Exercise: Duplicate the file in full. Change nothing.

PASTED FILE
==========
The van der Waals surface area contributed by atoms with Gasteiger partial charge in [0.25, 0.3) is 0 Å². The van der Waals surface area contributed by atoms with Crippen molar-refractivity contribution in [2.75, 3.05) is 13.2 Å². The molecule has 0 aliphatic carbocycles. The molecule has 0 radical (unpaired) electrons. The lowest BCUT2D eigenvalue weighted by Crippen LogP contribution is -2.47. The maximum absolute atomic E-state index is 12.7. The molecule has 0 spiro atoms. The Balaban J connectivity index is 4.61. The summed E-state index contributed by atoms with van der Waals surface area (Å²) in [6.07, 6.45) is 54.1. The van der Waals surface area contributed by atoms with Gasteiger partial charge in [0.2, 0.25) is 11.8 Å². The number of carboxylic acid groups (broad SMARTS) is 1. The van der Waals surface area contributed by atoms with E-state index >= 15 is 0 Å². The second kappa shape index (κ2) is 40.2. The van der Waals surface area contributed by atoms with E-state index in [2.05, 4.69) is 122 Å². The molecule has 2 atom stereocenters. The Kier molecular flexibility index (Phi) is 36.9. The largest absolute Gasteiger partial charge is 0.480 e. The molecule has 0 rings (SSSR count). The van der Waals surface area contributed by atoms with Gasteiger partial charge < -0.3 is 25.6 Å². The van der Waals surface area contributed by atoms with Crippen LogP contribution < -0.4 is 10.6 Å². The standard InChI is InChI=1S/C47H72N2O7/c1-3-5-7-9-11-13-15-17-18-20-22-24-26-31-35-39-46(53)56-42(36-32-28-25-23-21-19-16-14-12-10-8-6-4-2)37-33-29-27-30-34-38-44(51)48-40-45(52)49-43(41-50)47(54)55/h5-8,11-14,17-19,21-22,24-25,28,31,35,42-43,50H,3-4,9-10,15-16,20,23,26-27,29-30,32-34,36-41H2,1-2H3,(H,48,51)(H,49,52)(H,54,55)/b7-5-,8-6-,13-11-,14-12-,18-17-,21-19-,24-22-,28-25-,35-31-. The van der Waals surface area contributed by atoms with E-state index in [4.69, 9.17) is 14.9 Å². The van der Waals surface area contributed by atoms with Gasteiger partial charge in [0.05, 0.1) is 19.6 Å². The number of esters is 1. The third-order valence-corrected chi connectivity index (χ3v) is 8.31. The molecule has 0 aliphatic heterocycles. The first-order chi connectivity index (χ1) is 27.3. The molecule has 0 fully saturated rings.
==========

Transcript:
The van der Waals surface area contributed by atoms with Gasteiger partial charge in [0.25, 0.3) is 0 Å². The van der Waals surface area contributed by atoms with Crippen molar-refractivity contribution in [2.75, 3.05) is 13.2 Å². The molecule has 0 aliphatic carbocycles. The molecule has 0 radical (unpaired) electrons. The lowest BCUT2D eigenvalue weighted by Crippen LogP contribution is -2.47. The maximum absolute atomic E-state index is 12.7. The molecule has 0 spiro atoms. The Balaban J connectivity index is 4.61. The summed E-state index contributed by atoms with van der Waals surface area (Å²) in [6.07, 6.45) is 54.1. The van der Waals surface area contributed by atoms with Gasteiger partial charge in [0.2, 0.25) is 11.8 Å². The number of carboxylic acid groups (broad SMARTS) is 1. The van der Waals surface area contributed by atoms with E-state index >= 15 is 0 Å². The second kappa shape index (κ2) is 40.2. The van der Waals surface area contributed by atoms with E-state index in [2.05, 4.69) is 122 Å². The molecule has 2 atom stereocenters. The Kier molecular flexibility index (Phi) is 36.9. The largest absolute Gasteiger partial charge is 0.480 e. The molecule has 0 rings (SSSR count). The van der Waals surface area contributed by atoms with Gasteiger partial charge < -0.3 is 25.6 Å². The van der Waals surface area contributed by atoms with Crippen LogP contribution < -0.4 is 10.6 Å². The standard InChI is InChI=1S/C47H72N2O7/c1-3-5-7-9-11-13-15-17-18-20-22-24-26-31-35-39-46(53)56-42(36-32-28-25-23-21-19-16-14-12-10-8-6-4-2)37-33-29-27-30-34-38-44(51)48-40-45(52)49-43(41-50)47(54)55/h5-8,11-14,17-19,21-22,24-25,28,31,35,42-43,50H,3-4,9-10,15-16,20,23,26-27,29-30,32-34,36-41H2,1-2H3,(H,48,51)(H,49,52)(H,54,55)/b7-5-,8-6-,13-11-,14-12-,18-17-,21-19-,24-22-,28-25-,35-31-. The van der Waals surface area contributed by atoms with E-state index in [4.69, 9.17) is 14.9 Å². The van der Waals surface area contributed by atoms with Gasteiger partial charge in [0.05, 0.1) is 19.6 Å². The number of esters is 1. The third-order valence-corrected chi connectivity index (χ3v) is 8.31. The molecule has 0 aliphatic heterocycles. The first-order chi connectivity index (χ1) is 27.3. The molecule has 0 fully saturated rings.